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In the text book software engineering by Sommerville , there is an example where he uses it to illustrate the famous type of software architecture "Client-Server Architecture", here it is :

"a Client server model for a multi user, web based system for providing a film and photograph library. In this system, several servers manage and display the different types of media. Video frames need to be transmitted quickly and in synchrony but at relatively low resolution. They may be compressed in a store, so the video server can handle video compression and decompression in different formats. Still pictures, however, must be maintained at a high resolution, so it is appropriate to maintain them on a separate server. The catalog must be able to deal with a variety of queries and provide links into the web information system that includes data about the film and video clips, and an e commerce system that supports the sale of photographs, film, and video clips. The client program is simply an integrated user interface, constructed using a web browser, to access these services."

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Now my question is to test my understanding regarding this diagram, according to my understanding this system is a web system and we access it as a client through this system's web server which provides web pages for these videos and photographs. This means that we can't contact directly the other servers in this system which are video, picture and catalog servers, since they only provide information to this web server and this information is visible to me as a client through the retrieved web pages from this web server. Then this means that the bi directional arrows that exist between the network and the other servers (video, photo and catalog) are due to the fact that they communicate with the other servers including the web server not with clients, the only server that communicates with client is the web server. Is that right?

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    Replace "Client 1," 2, 3, and 4 with "the web browser" for a more accurate picture. Dec 14, 2020 at 23:44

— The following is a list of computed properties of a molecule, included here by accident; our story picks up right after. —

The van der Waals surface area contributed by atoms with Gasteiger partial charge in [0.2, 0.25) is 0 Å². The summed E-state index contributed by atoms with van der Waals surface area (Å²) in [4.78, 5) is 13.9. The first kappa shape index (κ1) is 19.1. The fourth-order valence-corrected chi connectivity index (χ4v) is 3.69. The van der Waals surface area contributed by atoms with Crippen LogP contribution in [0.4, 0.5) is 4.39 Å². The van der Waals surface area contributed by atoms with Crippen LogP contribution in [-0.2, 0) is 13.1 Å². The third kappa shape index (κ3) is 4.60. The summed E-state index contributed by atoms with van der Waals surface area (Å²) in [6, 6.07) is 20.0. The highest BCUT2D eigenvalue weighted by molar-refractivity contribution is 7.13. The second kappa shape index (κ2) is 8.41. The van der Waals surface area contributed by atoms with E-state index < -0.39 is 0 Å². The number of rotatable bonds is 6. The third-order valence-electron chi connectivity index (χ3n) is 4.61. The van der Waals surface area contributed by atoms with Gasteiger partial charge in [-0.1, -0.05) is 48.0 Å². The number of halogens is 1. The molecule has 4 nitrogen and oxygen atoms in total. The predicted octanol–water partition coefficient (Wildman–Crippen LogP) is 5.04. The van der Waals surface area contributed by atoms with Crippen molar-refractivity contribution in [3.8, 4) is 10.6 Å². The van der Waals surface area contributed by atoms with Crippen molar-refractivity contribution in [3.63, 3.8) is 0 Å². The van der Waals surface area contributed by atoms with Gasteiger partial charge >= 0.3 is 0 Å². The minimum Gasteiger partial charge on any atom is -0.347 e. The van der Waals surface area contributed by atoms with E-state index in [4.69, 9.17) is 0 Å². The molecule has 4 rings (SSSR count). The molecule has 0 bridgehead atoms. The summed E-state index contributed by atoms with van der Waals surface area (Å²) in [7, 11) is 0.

• And who is the "we" in "we cant contact directly the other servers"? Dec 14, 2020 at 23:47
  • @GregBurghardt I am mean the clients
    – John adams
    Dec 14, 2020 at 23:53
  • Well, that could be the case (e.g. if these servers are internal to a company), but neither the diagram nor the accompanying text explicitly indicate that. For example, the clients could normally access these resources through a web page, but as the web page contains links towards images and videos, if you view the source of the page and obtain the link, you could access the source server directly. E.g., the image you posted here is hosted on imgur.com. So, human users could go through the web server, while a program might use an API exposed by some of these other servers directly. Dec 15, 2020 at 10:02

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No. Each server is accessible directly to the clients.

The functionality of this film/photo library system is organized into services, with each service delivered from a separate server. Each of the stand-alone servers provides specific services (category info, film with its backend db, and photo with its backend db). Clients are users of these services and access each server based on their specific requests.

The disadvantage of that is obvious too: each service is a single point of failure, so performance may be unpredictable because it depends on the network as well as the system. Also if services are owned by different organizations, there could be management issue too.

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